Baila! Gitano Baila!
Septo Roberto Rodriguez presented by the Skirball Cultural Center, May 26
The Skirball Cultural Center?s World Mosaic series, featuring music from around the globe, concludes with a final spring performance. Percussionist, composer and Grammy nominee Roberto Rodriguez, brings his signature blend of Latin rhythms and Jewish melodies to the Skirball on Thursday, May 26, at 7:30 p.m.
Published on LatinoLA: May 11, 2005
He will perform with his ensemble Septeto Roberto Rodriguez in support of its latest album Baila! Gitano Baila! The septet features Rodriguez on percussion, Meg Okura on violin, Mary Wooten on cello, Matt Darriau on clarinet, Uri Sharlin on accordion, Curtis Hasselbring on trombone and Jennifer Vincent on bass.
Cuban-American percussionist and composer Roberto Rodriguez is a bonafide innovator, synthesizing Cuban rhythms and Jewish melodies into an entirely new music that breathes joy and melancholy with tremendous emotional clarity. Rodriguez also draws upon the influences of pop, rock, jazz, world music, avant-garde and classical. Roberto Juan Rodriguez was born in El Vedado Havana, Cuba. Before leaving Cuba for Miami with his family at age 9, joining millions of others in flight, he studied violin, piano and trumpet at Caturla Conservatory of Music in Havana, and also learned much from his father, the trumpeter and arranger Roberto Luis Rodriguez. Rodriguez began playing percussion professionally at the age of 13 in his father?s ensembles as well as with the legendary Israel ?Cachao? Lopez.
In Miami, Rodriguez encountered Jewish Holocaust survivors who had resettled there, many from Eastern Europe, as well as Cuban Jews from the island. He immersed himself in the culture of Miami?s large Jewish population, drumming at a small Yiddish theatre company and at bar mitzvahs. Rodriguez, who majored in jazz and studio music at the University of Miami, on a full scholarship, took keen notice of how Jewish immigrants were fascinated with the guajira, danzon and related types of Cuban music brought to south Florida by his father and his contemporaries. Rodriguez learned that a number of leading Latin pianists and trumpeters of the 1960s and 1970s had been Jewish, a discovery that strengthened his bond with those of the Jewish faith.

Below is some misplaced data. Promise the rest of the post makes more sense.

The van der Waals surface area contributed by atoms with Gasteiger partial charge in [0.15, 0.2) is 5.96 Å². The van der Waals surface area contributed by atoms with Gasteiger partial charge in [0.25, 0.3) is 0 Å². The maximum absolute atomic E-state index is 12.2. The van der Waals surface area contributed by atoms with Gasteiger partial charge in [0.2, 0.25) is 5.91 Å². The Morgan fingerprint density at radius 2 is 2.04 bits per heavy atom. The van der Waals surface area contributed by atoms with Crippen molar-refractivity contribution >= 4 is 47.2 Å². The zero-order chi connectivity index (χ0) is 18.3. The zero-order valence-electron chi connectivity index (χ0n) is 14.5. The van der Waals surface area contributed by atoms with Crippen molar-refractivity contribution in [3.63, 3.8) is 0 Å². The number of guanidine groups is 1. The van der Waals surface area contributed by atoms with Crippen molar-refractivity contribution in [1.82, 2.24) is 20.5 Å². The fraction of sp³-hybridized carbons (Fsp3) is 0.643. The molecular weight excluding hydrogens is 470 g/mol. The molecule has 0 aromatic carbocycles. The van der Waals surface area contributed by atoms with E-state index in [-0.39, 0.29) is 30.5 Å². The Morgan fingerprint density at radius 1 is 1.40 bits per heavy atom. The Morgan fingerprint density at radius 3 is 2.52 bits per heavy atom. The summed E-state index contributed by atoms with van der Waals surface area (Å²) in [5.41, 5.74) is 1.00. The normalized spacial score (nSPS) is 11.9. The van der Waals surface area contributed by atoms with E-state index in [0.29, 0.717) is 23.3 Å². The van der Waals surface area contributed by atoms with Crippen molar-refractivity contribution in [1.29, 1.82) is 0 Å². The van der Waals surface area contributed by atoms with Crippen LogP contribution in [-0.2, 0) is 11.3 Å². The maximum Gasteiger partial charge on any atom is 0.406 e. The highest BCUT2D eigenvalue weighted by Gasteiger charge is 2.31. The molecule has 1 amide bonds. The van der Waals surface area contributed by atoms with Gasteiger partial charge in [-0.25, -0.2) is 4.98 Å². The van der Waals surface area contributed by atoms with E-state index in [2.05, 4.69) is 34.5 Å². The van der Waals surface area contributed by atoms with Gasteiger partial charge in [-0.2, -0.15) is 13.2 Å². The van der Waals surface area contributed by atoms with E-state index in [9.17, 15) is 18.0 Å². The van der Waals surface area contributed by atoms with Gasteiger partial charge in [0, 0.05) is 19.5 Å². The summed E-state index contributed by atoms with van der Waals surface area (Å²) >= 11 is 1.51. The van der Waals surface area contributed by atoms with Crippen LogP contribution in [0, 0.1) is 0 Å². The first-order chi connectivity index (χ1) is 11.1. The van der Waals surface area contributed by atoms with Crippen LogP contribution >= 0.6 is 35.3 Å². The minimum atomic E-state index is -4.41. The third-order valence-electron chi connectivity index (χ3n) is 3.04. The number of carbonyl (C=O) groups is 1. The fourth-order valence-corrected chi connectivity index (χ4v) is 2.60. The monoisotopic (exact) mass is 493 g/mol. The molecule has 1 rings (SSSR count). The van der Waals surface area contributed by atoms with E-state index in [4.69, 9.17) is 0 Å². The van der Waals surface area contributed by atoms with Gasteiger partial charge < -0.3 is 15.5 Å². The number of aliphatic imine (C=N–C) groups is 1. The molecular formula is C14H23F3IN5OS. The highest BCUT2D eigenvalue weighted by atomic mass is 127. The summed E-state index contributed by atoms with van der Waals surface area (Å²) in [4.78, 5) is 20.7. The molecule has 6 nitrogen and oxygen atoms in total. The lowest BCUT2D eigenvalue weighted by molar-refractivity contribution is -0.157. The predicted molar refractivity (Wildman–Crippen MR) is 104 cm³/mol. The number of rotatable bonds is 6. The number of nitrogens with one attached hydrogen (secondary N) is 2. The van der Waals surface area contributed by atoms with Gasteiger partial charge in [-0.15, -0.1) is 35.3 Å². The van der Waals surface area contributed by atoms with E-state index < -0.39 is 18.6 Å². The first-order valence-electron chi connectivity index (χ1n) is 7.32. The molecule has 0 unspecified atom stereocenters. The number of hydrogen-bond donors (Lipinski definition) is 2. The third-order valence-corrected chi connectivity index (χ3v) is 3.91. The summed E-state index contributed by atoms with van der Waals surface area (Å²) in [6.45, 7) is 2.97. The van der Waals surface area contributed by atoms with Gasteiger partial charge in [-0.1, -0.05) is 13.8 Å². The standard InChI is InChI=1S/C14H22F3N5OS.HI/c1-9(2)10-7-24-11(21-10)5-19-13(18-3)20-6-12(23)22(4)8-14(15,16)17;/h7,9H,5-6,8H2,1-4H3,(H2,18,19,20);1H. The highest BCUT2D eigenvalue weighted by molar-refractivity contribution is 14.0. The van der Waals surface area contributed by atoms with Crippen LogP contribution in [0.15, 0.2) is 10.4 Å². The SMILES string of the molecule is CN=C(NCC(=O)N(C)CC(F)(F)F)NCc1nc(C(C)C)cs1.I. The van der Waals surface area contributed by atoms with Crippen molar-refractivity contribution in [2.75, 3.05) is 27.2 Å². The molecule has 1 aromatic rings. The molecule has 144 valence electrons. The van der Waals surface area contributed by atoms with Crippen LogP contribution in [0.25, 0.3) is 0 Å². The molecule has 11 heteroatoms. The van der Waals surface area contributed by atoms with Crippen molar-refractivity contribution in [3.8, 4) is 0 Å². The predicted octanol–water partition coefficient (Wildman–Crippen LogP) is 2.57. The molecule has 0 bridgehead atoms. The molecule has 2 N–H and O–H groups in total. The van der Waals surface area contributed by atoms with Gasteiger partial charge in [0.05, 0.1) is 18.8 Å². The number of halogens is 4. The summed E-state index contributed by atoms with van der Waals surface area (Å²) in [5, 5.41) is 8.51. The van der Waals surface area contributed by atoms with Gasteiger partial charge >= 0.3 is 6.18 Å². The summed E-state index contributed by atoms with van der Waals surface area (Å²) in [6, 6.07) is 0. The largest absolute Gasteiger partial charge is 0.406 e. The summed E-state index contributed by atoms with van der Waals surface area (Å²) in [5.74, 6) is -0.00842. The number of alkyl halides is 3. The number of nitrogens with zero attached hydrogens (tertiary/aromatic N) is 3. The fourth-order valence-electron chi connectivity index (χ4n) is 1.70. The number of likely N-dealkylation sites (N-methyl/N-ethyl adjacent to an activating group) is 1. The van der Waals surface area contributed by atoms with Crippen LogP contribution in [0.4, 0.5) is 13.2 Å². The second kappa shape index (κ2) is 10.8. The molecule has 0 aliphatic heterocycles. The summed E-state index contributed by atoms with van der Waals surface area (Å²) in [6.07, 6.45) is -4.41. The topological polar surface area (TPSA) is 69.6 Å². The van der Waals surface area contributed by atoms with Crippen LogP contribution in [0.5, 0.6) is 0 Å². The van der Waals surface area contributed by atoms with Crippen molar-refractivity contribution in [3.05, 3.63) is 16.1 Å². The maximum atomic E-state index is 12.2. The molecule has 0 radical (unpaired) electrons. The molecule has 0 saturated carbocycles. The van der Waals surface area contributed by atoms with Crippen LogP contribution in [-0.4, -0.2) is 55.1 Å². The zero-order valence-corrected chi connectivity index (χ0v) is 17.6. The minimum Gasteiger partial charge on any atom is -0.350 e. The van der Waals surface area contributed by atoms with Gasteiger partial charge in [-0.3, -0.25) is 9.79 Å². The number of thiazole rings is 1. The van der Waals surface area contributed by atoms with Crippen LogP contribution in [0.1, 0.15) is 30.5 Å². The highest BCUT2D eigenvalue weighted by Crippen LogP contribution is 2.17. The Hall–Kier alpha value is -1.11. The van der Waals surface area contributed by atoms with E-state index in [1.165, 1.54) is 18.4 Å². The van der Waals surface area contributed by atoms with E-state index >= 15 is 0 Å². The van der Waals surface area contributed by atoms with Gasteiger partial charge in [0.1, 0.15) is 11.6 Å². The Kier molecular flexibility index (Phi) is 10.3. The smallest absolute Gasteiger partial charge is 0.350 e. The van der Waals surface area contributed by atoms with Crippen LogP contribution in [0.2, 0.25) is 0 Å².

Rodriguez moved to New York and soon established himself as a must-have drummer in the jazz world. Jazz and pop notables with whom he has worked include Ruben Blades, T-Bone Burnett, Paquito D?Rivera, Julio Iglesias, Miami Sound Machine, Joe Jackson, Paul Simon, Lloyd Cole and Phoebe Snow. His deep interest in Jewish music was reinvigorated by the ongoing klezmer revival that started in the mid 1980s, by composer and alto saxophonist John Zorn?s series of Radical Jewish Culture recordings on the Tzadik label, and by playing drums in Jewish guitarist Marc Ribot?s Los Cubanos Postizos band.
When Zorn asked if he would like to record an album of Jewish music, Rodriguez jumped at the opportunity. Drawing on his experiences in Miami and New York bands, he began composing for the first time in his life. Soon enough, he enlisted the help of musicians like clarinetist David Krakauer and entered the recording studio. Overflowing with fresh, remarkable Judeo-Cuban music, El Danzon de Moises (The Dance of Moses) was released in 2002 to critical raves from DownBeat and The Village Voice. The album also garnered effusive praise from Rodriguez?s most prestigious predecessors in Cuban music. The legendary conguero Ray Barretto, for example, spoke highly of Rodriguez?s music, calling it ?completely enchanting, delightful?different for my ears?it?s something that I?d refer back to if I want to get into another kind of playing.?
Far more dance-oriented than the previous album, Rodriguez?s latest release, Baila! Gitano Baila!, goes beyond Havana, Miami and New York, drawing on Jewish and/or Latin music from South America, northwest Africa, and southwest Europe. Critical response to the new album has been overwhelmingly positive. All About Jazz called it ?a stroke of genius,? adding that it combines a ?fervid, swirling klezmer sound with the gentle and insistent percolations of Latin percussion.? Tom Hull of The Village Voice writes that Rodriguez?s ?synthesis of Jewish melody and Cuban percussion dreams of roots that never were, yet it is convincing enough that one can imagine generations of conversos gathering in private to keep the ancient secrets of their culture alive.?
Skirball Cultural Center presents
SEPTETO ROBERTO RODRIGUEZ
Thursday, May 26, 7:30 p.m.
$25 General, $20 Skirball Members, $15 Students
2701 N. Sepulveda Blvd., Los Angeles, CA 90049
Located off the 405 Freeway; exit Skirball Ctr Dr
General information: (310) 440-4500 www.skirball.org
Advance tickets recommended: (866) 468-3399 or www.ticketweb.com
Mia Carino is Assistant Director, External Affairs at the Skirball Cultural Center.